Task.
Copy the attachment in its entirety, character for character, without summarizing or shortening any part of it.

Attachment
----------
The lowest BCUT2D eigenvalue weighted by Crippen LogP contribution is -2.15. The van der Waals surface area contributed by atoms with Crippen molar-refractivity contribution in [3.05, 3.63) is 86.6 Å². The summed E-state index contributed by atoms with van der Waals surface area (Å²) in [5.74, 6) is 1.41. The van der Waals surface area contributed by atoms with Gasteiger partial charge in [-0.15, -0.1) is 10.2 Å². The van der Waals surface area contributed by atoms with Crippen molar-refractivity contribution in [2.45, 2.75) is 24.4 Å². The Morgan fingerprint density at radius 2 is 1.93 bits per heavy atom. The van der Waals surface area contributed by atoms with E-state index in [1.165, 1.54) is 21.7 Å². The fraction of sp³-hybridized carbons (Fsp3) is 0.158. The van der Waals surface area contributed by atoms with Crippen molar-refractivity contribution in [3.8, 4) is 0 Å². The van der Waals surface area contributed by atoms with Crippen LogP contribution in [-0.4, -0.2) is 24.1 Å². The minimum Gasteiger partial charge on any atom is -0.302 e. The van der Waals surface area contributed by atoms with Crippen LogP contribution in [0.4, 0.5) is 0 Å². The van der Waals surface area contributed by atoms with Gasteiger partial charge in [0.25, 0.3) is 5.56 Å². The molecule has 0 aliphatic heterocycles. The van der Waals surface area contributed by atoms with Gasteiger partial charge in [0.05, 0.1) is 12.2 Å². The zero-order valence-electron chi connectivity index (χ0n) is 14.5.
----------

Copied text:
The lowest BCUT2D eigenvalue weighted by Crippen LogP contribution is -2.15. The van der Waals surface area contributed by atoms with Crippen molar-refractivity contribution in [3.05, 3.63) is 86.6 Å². The summed E-state index contributed by atoms with van der Waals surface area (Å²) in [5.74, 6) is 1.41. The van der Waals surface area contributed by atoms with Gasteiger partial charge in [-0.15, -0.1) is 10.2 Å². The van der Waals surface area contributed by atoms with Crippen molar-refractivity contribution in [2.45, 2.75) is 24.4 Å². The Morgan fingerprint density at radius 2 is 1.93 bits per heavy atom. The van der Waals surface area contributed by atoms with E-state index in [1.165, 1.54) is 21.7 Å². The fraction of sp³-hybridized carbons (Fsp3) is 0.158. The van der Waals surface area contributed by atoms with Crippen molar-refractivity contribution in [3.8, 4) is 0 Å². The van der Waals surface area contributed by atoms with Crippen LogP contribution in [-0.4, -0.2) is 24.1 Å². The minimum Gasteiger partial charge on any atom is -0.302 e. The van der Waals surface area contributed by atoms with Crippen LogP contribution in [0.4, 0.5) is 0 Å². The van der Waals surface area contributed by atoms with Gasteiger partial charge in [0.25, 0.3) is 5.56 Å². The molecule has 0 aliphatic heterocycles. The van der Waals surface area contributed by atoms with Gasteiger partial charge in [0.05, 0.1) is 12.2 Å². The zero-order valence-electron chi connectivity index (χ0n) is 14.5.